Flying a panda from the United States to China is simpler than you might expect: It just takes a lot of experienced, hard-working people to pull it off.
The Smithsonian National Zoo’s Nicole MacCorkle knows that first-hand, having helped transport Tai Shan to China in 2010. She and her charge were making that trip in accordance with the Chinese government’s panda loan agreement, which holds that all members of the species born abroad will travel to China around their fourth birthdays. On February 21, the 3-and-a-half-year-old, female panda Bao Bao will depart the Zoo under similar circumstances, this time in the care of Marty Dearie. As with that 2010 flight, both keeper and creature will be traveling by unusual means: On a specially chartered FedEx cargo plane.
MacCorkle recalls her own flight fondly, so much so that she jokes she came away from it never wanting to fly commercial again. “I just wanted to be FedExed everywhere I had to go in the future,” she tells me, explaining that the plane’s crew did everything they could to make the long trip pleasant for all their passengers—both human and animal. Though they had accommodations for her outside the cargo area, she says she spent roughly two-thirds of her time by Tai Shan’s enclosure—a specially-designed construction of Plexiglas and steel, carefully secured to a standard airline shipping palette—making sure he was okay.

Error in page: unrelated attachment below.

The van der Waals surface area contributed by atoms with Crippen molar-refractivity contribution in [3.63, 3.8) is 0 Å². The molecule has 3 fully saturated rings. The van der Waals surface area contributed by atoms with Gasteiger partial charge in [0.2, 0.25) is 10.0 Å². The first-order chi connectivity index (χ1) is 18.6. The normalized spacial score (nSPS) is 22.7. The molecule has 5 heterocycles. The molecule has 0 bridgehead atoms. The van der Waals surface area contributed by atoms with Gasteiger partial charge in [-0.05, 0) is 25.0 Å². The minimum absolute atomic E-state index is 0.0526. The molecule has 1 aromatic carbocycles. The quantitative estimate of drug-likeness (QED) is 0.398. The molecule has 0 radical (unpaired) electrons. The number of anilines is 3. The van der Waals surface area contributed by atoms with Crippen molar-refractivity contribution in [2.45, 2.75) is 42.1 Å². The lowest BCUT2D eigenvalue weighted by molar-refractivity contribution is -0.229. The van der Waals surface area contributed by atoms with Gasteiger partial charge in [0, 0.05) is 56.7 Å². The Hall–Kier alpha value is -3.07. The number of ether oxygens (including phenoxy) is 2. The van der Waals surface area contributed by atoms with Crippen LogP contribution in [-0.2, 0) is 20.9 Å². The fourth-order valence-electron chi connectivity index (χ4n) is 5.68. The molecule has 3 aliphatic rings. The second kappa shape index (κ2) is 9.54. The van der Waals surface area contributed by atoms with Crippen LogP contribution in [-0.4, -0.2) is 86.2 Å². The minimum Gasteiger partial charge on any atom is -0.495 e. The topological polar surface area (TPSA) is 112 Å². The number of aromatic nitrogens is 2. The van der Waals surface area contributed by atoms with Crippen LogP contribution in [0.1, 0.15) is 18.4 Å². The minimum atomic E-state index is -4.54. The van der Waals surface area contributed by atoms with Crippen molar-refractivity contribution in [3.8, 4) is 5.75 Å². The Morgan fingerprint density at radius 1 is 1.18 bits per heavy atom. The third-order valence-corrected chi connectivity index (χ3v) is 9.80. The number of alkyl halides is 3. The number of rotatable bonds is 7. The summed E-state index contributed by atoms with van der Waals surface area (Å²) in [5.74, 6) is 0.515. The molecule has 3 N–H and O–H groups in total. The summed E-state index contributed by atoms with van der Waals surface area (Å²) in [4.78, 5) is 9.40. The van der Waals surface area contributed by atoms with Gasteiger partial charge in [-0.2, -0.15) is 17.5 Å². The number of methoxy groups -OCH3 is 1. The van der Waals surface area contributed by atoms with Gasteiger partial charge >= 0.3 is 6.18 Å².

“I just kind of sat with him and made sure he was okay,” she remembers. “When he slept, that’s when I took an opportunity to take a nap myself, because I knew that once we got on the ground in China things were going to be really busy.”
Bao Bao’s transit may be more complicated, if only because she’s a bit less easygoing than her older brother—at least by the relatively placid standards of her species. “Bao Bao can be a little more tentative than Tai,” say MacCorkle, but Dearie suspects she’ll quickly adapt to the new environment. If she does start to seem upset, he may lead her through a training session, encouraging her to focus on familiar behaviors. He’ll also be attentive to signs that she wants to play, though he acknowledges that she’ll only do so on her own terms, as befits her feline reputation among her keepers.
Ultimately, moving a panda—whether or not it’s calm—isn’t all that different from transporting other animals, and FedEx has delivered plenty. David Lange, the company’s director of charters, says that he and his team regularly arrange for the transport of teams of horses to equestrian competitions. And Capt. John Hunt, who will pilot the Boeing 777 carrying Bao Bao to China, adds that they’ve carried penguins, brown bears, and at least one dolphin, among others.
Lange, for his own part, rattles off a lengthy checklist of issues that he and his team have to take into account for any such flight: They’ll need to prepare support equipment, from cargo palettes to supplemental oxygen. They’ll have to confirm that everyone’s documents—including Bao Bao’s own papers—are in order, to avoid complications on landing. They’ll check day-of temperatures, to make sure it’s not too hot or cold outside for their cargo while she’s waiting to get on the plane. To Lange’s mind, though, much of this is routine, even if the particulars vary slightly each time. “We go through the same things and make sure that we have all the plans in place, and the contingencies,” he says.